Canning Craze– Rhubarb Marmalade

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As you may already know my rhubarb plant is flourishing despite it being July. Because of this, and because I despise throwing things away, I have found one more rhubarb recipe to use–Rhubarb Marmalade. In my first canning craze post where I wrote about rosemary jelly, I mentioned all the wonderful taste of home recipes I found in their 2013 summer issue. From now on, it’s safe to assume all jam and jelly recipes I post about are from this issue.

For this recipe you need about 8 half-pints, the usual canning supplies, and a food processor. Another very important thing to take note of is that this recipe takes about an hour and a half to complete, so give yourself time. The great thing about this recipe is that it only calls for three ingredients. Alright, let’s get started.

RHUBARB MARMALADE

6 cups fresh or frozen rhubarb, chopped
6 cups sugar
2 medium oranges

Combine the rhubarb and sugar in a Dutch oven on medium heat.

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Then grind oranges, including the peels, in a food processor; add to rhubarb mixture, and bring to a boil.

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Reduce heat and simmer uncovered, stirring often until marmalade sheets from a spoon (about one hour).

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Remove from the heat; skim off foam. Ladle into hot jars, leaving 1/4 inch headspace. Remove air bubbles, wipe rims, and adjust lids. Process for 10 minutes in a boiling water canner.

I’ve already opened up my rhubarb marmalade and it’s a nice change from the berry jams I usually enjoy. Although the  citrus seems to be the star, you can still taste a nice hint of rhubarb in the background. Give it a try and let me know what you think!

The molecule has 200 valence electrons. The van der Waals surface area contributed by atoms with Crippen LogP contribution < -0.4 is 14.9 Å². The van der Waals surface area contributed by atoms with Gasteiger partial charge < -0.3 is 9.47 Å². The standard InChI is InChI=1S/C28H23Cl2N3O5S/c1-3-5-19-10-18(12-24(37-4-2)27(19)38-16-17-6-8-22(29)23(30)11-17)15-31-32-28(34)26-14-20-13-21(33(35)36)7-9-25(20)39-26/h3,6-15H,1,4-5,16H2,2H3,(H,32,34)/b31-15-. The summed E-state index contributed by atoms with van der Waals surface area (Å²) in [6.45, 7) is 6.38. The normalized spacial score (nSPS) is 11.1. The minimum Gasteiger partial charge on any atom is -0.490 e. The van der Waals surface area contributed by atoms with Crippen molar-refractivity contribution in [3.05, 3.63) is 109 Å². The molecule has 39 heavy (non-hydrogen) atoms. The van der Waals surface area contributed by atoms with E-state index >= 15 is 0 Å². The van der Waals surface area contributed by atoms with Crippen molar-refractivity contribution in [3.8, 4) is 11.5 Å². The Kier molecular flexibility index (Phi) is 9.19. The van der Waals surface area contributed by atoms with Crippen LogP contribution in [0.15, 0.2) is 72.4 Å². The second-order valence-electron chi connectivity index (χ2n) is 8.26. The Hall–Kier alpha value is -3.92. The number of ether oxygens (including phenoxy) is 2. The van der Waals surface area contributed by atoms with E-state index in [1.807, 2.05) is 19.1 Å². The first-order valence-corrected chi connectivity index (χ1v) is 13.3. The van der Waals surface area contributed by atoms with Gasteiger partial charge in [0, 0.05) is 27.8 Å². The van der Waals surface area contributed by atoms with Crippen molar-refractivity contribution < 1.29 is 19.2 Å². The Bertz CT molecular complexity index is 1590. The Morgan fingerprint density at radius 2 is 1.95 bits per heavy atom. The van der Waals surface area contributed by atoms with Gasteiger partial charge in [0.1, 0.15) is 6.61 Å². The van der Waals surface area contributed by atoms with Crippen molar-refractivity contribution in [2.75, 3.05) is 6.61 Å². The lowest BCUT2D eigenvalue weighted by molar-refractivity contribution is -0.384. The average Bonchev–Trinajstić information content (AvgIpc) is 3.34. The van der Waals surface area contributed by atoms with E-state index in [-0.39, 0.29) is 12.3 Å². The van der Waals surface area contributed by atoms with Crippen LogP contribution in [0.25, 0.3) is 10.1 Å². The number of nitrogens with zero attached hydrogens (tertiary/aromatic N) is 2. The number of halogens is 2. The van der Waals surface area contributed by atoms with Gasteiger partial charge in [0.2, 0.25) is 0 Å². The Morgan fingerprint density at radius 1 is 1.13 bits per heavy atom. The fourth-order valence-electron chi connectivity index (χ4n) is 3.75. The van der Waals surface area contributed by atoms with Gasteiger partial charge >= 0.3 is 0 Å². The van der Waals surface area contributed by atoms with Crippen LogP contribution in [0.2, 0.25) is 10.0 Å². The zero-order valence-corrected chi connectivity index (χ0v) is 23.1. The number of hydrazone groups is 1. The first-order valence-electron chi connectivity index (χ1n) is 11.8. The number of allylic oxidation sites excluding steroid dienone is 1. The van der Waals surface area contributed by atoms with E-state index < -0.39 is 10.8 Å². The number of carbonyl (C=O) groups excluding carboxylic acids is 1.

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Canning Craze–Rosemary Jelly

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I’ve titled this canning craze because in the past couple days it seems all I’ve been doing is making jellies, jams, and marmalade; and I’m not finished yet. I’ve got this week off due to Independence Day, and I’m dedicating it to preserving my favorite parts of summer (fruits and veggies) in small glass jars. I have made jam and done some pickling in the past, but this year is going to be different. My mom picked up a canning and preserving magazine by taste of home a while ago, and as I was thumbing through the various canning recipes, I definitely got excited about preserving my garden’s bounty.

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My first plan of attack was to make rosemary jelly. The magazine’s photo of the jelly was outstanding, of course, so I instantly went out to my garden and snipped off a few sprigs. File:Rosemary with bee landing.jpgThe recipe itself isn’t difficult to execute, especially compared to the rhubarb marmalade I made afterwards. The recipe claims to yield 3 1/2 pints, however I only filled 4 1/2 pint jars. Also, be prepared to do some straining. I used a colander along with a coffee filter; it’s cheap and easy.

Rosemary Jelly

1 1/4 cups boiling water
2 tablespoons fresh rosemary, minced
3 cups sugar
1/4 cup cider vinegar
3 ounces liquid fruit pectin
2-3 drops green food coloring (optional)

In a large sauce pan, combine boiling water and rosemary; cover and let stand for 15 minutes. Strain, reserving liquid. If necessary, add water to measure 1 1/4 cups. Return liquid to pan; add sugar and vinegar. Bring to a full rolling boil over high heat and stir constantly. Add pectin (be sure to use liquid pectin), bring to a boil, and stir for 1 minute.

Remove from heat, skim off foam, and add food coloring if desired. Ladle into hot half-pint jars, leaving 1/4 inch headspace. Remove air bubbles, wipe rims, and process in a boiling water canner for 10 minutes.

To be honest, I did not know what I would put this jelly on before I made it, but I’ve found a few delicious uses for the green gel. For starters, I spread some laughing cow cheese on a cracker and topped it with the jelly.

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I thought it was great! It was sweet, tangy, creamy, and earthy all in the same bite. I think this would work with creme cheese as well, or any other mild, soft cheese. I’ve also heard of people using it on lamb, and other meats. I think I’ll give it a try on my grilled salmon tonight.

How does it sound to you? Do you have any fabulous uses for rosemary jelly?